The Future of MMORPGs (Page 2 of 2)
The next generation of MMORPGs is going to need to focus on every aspect of PvP, not just combat. They’re going to need to include systems for player vs. player politics, economics, and even recreation. Additionally, once the players become responsible for crafting all of their own items, buildings, vehicles, factions, and quests, we’ll finally have an answer to the impossible equation: How can a few dozen developers satiate a few million players? They can’t, but if the developers create the right tools, then the players can satiate themselves and each other. As popular games like World of Warcraft and Eve Online approach five million subscribers or 30,000 simultaneous players, it’s going to become less and less feasible for development teams to keep up, so a “passing the torch” methodology would definitely help both sides.
In a pointed comparison, there happens to be one trait in particular that both MMORPGs and planet Earth really need to work on if they’re going to survive, and that’s recycling. A society that can’t recycle raw materials is destined to spend the first half of its existence dependant on outsiders and the second half of its existence buried in its own waste. Likewise, an MMORPG that can’t recycle will soon find itself mired in stagnancy and subject to diminishing subscriptions. Previous games have tried to exploit “time/money sink” tactics to keep economics and production flowing, but all that does is lead to hyper-inflation. A much better way to accomplish a balanced economy is to apply attrition to everything, every building, every item, and every resource. If you want to use the best weapon in the game, you need to supply it with the best ammunition and maintenance. If you want to fly the fastest ship, you need the most expensive fuel. If you want to own the largest castle, you pay the most taxes. Note the difference between the above three examples and the notion of “money sink.” Players are not required to use the best weapon, the fastest ship, or the biggest castle in order to play, even become wildly successful, at a proper MMORPG.
I find it amazing that my phone is a camera, my camera is a printer, my printer is a copier, my copier is a fax machine, and my fax machine is a phone, yet with all of the immense capabilities of the internet, my MMORPG doesn’t have voice chat. Even on low-end machines, most MMORPGs run fine with TeamSpeak in the background, so performance isn’t an issue. The vast majority of online gamers have broad band connections, so bandwidth isn’t an issue. A speaker headphone set costs less than one month’s subscription to an MMORPG, so affordability isn’t an issue. What’s the holdup? Why aren’t there any MMORPGs here in the year 2006 that incorporate full voice chat capabilities?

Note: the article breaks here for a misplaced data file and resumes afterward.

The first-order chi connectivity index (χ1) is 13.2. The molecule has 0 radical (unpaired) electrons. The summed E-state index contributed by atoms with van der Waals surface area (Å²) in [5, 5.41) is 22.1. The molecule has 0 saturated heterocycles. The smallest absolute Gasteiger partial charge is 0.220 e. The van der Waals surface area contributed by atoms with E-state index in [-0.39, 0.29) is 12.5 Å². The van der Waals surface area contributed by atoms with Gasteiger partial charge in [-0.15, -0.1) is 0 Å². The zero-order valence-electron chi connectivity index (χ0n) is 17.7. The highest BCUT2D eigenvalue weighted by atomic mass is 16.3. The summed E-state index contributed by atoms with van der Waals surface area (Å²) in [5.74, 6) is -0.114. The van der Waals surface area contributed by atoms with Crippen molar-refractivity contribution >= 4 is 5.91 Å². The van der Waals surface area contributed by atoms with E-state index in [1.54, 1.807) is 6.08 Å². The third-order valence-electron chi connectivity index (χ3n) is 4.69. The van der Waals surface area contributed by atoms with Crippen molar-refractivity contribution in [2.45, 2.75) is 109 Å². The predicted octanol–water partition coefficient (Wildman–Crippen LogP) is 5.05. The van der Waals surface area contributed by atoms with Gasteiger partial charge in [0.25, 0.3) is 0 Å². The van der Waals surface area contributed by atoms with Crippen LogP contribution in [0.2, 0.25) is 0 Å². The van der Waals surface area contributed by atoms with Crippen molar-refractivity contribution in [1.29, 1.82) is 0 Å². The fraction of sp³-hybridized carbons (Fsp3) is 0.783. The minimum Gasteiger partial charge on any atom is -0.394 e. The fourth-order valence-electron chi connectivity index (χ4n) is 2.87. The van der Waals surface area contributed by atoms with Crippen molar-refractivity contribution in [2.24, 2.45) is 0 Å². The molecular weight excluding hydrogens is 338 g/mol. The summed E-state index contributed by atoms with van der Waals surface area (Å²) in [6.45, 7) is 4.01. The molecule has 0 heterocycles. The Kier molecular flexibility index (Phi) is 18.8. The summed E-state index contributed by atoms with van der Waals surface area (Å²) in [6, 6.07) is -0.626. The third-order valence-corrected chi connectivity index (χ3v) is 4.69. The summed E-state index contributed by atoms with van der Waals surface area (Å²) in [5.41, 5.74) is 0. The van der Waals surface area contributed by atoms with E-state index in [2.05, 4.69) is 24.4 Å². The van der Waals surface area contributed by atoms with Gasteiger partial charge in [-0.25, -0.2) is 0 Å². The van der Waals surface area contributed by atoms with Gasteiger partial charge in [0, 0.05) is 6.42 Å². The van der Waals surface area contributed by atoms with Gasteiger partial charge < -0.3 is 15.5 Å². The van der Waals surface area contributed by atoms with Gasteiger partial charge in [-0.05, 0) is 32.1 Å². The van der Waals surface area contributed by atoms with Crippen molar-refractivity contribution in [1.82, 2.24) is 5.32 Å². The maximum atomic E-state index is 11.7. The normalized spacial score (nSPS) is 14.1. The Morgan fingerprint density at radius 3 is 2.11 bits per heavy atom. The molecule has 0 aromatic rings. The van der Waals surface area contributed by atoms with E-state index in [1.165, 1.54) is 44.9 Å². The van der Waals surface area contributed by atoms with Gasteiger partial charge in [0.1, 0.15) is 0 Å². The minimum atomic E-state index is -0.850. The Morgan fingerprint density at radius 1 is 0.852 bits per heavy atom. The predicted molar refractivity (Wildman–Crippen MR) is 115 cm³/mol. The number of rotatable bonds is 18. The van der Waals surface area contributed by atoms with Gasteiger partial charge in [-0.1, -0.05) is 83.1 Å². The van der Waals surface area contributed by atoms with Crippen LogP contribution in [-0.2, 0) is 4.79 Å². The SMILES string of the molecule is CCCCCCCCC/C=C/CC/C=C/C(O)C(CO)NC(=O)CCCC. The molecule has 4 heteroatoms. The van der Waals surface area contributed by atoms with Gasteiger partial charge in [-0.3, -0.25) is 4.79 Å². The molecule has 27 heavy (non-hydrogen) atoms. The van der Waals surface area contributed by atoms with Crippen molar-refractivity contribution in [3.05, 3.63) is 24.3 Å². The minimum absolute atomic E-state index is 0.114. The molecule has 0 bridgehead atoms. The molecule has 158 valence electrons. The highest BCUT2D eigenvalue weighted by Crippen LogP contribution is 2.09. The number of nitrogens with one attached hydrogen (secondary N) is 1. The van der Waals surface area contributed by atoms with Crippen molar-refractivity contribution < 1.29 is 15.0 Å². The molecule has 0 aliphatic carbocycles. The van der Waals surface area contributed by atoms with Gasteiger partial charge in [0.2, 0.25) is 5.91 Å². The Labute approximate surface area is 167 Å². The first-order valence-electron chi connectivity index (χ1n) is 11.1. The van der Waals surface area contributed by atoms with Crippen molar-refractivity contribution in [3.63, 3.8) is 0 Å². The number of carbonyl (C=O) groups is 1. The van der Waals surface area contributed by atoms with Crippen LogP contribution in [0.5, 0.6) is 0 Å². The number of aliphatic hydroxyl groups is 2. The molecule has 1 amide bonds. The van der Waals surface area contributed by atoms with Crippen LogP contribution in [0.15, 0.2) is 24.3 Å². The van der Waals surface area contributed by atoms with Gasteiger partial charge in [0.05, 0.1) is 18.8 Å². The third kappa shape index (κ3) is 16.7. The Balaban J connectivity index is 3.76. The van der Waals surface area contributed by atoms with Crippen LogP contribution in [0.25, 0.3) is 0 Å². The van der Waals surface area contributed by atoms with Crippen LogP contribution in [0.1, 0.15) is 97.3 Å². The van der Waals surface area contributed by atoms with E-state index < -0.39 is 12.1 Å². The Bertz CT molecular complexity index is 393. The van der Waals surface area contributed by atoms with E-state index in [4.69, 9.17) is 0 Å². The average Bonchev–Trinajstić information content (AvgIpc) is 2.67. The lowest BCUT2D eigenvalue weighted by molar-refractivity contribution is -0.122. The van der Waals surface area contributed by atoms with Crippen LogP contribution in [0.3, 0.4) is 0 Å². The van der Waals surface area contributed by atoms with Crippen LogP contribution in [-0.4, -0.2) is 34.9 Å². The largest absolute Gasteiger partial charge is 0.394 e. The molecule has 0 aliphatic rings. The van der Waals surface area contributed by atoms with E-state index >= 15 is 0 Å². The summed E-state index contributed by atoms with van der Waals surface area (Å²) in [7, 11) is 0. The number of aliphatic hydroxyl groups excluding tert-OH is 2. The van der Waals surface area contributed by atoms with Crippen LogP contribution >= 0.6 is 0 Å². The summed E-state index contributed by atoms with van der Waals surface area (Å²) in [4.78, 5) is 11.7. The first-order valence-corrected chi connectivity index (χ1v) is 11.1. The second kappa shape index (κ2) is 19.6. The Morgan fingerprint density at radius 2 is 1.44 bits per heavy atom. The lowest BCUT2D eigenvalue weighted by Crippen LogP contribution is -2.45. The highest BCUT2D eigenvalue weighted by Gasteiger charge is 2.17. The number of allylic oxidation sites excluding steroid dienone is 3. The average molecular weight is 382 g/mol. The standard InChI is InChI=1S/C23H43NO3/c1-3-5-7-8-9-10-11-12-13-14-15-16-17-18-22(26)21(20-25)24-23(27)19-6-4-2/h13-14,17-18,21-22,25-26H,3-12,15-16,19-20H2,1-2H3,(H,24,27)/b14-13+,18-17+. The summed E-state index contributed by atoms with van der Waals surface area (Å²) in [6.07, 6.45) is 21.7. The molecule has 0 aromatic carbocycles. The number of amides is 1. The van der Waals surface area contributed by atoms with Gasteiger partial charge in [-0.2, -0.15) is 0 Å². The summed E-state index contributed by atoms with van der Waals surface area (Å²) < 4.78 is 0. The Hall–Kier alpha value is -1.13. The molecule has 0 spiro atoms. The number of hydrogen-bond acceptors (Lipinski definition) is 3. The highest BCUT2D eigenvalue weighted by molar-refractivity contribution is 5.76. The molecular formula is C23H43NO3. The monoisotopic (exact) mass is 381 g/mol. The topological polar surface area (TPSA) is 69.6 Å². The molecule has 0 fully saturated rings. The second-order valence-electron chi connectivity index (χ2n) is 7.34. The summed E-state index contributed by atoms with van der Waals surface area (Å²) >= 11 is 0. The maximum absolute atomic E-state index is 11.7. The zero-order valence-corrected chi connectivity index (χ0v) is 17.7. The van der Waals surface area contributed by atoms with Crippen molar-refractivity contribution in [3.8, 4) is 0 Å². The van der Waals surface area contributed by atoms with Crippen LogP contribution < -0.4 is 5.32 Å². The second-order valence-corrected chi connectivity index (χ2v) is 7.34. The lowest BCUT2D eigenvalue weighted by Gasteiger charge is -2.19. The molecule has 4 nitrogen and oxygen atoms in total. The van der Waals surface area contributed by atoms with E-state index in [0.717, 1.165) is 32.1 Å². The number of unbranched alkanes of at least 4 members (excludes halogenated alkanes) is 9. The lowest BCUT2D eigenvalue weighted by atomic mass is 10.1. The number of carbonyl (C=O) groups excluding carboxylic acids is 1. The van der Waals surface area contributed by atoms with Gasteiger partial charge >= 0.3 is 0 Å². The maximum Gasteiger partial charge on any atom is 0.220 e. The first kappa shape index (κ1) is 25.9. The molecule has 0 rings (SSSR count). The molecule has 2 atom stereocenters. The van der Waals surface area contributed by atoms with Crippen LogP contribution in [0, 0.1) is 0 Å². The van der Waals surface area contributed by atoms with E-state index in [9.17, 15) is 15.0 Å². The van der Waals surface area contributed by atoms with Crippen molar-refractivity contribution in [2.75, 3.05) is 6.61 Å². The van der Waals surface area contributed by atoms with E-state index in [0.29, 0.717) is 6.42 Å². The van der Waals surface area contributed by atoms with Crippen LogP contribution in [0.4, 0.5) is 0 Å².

Something I see in just about all of the feature lists for existing and upcoming MMORPGs is a line that sounds something like “dynamic world” or “truly affect the world with your actions.” I could count the games that make good on this claim on one hand, and even those are severely limited. Sorry, but being able to buy a cookie-cutter house and stick it in a roped-off area designated for player housing once I reach level 999,999 doesn’t qualify as “truly affecting the world with my actions.”
The last idea I’ll remind everyone about is permanent death. As the black sheep of MMORPG ideas, the concept of permadeath has been around forever, but has never been correctly implemented for fear of tremendous backlash from the community. There will always be a separation of the fan base between those that agree and disagree, so instead of just picking one or the other, more developers need to figure out ways to allow everyone to co-exist. By that, I mean allow them choices, not restrictions. Just like real life, an MMORPG should be a game of give-and-take. In order to become the greatest hero, and thus earn the highest glory, you must be willing to undertake the most daunting challenges with the direst consequences.
Perhaps in a future article, I will delve into the precise blueprint of what I believe a perfect MMORPG would be like, but in the meantime, the above observations, suggestions, and outright criticisms will serve as a guide to future developers who hope to compete in tomorrow’s market. Once again, nothing I listed above came straight from my head into this essay, and was then suddenly called a “brilliant idea” just because I came up with it. These are ideas that have been around for years, some since the very inception of the MMORPG genre. They’re politely asked for during development processes, demanded after release, and offered during exit polls after accounts are cancelled. Sometime in the future, a development studio might just use some or all of these ideas, actually designing an MMORPG that earns subscription fees instead of just tricking people into buying a $50 box.
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